Mottling score and skin temperature in septic shock: Relation and impact on prognosis in ICU.
PLoS One. 2018;13(8):e0202329
Authors: Ferraris A, Bouisse C, Mottard N, Thiollière F, Anselin S, Piriou V, Allaouchiche B
INTRODUCTION: Mottling score, defined by 5 areas over the knee is developed to evaluate tissue perfusion at bedside. Because of the subjective aspect of the score, we aimed to compare mottling score and skin temperature in septic shock with infrared thermography in ICU and the correlation to survival.
METHODS: We conducted a prospective and observational study in a teaching hospital in France during 8 months in ICU. All patients with sepsis requiring vasoactive drugs were included. We recorded epidemiologic data, hemodynamic parameters, mottling score and skin temperature with a thermic camera of the 5 mottling areas around the knee (temperatures recorded with FLIR™ software) at bedside. Measures were performed at ICU admission (H0) and six hours after initial resuscitation (H6).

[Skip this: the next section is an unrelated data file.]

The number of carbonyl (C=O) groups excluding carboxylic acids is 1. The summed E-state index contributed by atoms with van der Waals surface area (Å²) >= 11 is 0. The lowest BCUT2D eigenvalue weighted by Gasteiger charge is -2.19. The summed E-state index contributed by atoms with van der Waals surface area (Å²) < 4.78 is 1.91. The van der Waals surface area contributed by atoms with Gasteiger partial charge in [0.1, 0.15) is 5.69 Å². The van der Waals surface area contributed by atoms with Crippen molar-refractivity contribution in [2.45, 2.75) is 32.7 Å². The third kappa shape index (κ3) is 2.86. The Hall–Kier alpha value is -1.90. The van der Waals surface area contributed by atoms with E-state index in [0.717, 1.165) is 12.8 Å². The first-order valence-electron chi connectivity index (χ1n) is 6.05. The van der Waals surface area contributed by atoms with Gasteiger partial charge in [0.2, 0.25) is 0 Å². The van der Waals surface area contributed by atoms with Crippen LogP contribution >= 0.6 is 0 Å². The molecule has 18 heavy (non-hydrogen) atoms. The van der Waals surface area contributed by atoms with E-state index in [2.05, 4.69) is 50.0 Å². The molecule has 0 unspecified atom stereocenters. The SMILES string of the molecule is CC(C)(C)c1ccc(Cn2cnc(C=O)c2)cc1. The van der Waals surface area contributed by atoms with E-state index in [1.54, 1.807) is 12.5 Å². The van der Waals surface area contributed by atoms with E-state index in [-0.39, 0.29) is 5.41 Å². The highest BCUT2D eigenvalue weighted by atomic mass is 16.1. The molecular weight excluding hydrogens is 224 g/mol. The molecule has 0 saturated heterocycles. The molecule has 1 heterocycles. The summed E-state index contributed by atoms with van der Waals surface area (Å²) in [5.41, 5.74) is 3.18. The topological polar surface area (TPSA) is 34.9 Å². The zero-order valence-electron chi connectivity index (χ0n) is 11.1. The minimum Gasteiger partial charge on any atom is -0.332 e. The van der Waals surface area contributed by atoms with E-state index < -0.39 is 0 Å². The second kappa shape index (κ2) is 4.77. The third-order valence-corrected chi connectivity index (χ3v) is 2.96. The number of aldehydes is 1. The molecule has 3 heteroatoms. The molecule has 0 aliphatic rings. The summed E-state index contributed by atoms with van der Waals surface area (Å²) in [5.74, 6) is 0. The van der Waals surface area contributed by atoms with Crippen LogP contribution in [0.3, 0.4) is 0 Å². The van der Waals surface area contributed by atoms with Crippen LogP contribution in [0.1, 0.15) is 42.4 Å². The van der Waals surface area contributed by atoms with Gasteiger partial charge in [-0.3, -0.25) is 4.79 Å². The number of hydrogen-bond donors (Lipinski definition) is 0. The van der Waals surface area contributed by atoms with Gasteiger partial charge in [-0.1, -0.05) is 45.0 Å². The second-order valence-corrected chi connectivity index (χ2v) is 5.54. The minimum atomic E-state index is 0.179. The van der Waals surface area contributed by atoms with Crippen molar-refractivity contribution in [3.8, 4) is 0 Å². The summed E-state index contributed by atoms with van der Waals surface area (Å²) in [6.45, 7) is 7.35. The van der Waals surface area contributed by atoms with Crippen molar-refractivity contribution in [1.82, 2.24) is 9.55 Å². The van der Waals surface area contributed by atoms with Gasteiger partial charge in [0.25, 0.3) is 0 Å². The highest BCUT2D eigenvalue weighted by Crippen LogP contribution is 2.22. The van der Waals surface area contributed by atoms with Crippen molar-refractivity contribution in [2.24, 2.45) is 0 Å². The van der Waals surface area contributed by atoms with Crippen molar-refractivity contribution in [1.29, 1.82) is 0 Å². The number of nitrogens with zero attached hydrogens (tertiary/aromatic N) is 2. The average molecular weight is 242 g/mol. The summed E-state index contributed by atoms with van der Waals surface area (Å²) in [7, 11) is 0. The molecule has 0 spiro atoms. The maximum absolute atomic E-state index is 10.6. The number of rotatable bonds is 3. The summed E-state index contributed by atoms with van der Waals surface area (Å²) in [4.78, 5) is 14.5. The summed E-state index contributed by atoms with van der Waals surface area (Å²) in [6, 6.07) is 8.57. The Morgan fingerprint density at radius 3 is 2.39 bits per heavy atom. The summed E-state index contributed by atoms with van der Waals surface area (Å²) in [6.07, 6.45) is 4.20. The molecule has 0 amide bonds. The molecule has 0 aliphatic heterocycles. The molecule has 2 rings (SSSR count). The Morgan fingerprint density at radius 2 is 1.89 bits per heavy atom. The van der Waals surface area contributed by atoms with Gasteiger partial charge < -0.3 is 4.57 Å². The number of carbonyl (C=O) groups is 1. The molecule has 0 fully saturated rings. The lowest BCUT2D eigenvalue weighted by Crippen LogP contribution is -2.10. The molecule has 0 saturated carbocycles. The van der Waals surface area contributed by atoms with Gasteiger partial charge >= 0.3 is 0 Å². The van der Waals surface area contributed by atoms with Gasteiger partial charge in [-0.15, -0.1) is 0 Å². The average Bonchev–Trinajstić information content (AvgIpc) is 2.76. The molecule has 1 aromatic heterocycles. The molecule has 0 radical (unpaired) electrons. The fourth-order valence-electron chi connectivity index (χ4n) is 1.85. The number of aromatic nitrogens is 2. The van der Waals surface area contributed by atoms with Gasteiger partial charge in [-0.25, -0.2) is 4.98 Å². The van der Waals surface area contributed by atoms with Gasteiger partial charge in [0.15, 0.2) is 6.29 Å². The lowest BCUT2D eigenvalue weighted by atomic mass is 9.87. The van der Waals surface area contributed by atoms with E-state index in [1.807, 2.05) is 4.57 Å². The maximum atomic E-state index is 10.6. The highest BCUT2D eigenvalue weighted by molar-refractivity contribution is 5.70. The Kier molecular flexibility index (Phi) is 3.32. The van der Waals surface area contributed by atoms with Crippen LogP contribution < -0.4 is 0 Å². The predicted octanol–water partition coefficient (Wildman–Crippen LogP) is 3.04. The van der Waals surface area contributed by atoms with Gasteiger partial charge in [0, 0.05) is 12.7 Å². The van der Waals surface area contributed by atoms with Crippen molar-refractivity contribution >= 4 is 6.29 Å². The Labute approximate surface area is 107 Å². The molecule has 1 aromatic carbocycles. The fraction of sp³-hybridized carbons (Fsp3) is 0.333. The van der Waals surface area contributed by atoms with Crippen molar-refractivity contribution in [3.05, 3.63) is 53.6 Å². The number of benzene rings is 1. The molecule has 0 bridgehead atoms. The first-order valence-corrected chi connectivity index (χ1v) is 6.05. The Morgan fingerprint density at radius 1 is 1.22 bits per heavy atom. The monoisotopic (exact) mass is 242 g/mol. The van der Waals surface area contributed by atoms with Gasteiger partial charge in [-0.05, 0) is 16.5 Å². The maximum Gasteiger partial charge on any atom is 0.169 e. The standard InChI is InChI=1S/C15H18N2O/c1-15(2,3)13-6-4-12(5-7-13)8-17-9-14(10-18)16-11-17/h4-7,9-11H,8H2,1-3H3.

RESULTS: 46 patients were included. Median age was 69 (60-78), SOFA score 11 (8-12) mean SAPS II was 57±20 and 28-day mortality rate was 30%. Patients with mottling (score≥1), had a skin temperature of the knee significantly lower (30.7 vs 33,2°C p = 0.01 at H6) than patients without mottling (score = 0). Skin temperatures of the knee in mottling groups 1 to 5 were similar at H0 and H6. Neither mottling score nor skin temperature of the knee were associated with prognostic regarding day-28 mortality.
CONCLUSIONS: Skin temperature measured with infrared thermography technology around the knee is lower when mottling sign is present and sign microcirculation alterations. This method, compared to standard mottling score is objective and allows data collections. However, this method failed to predict mortality in ICU patients.
PMID: 30114284 [PubMed - in process]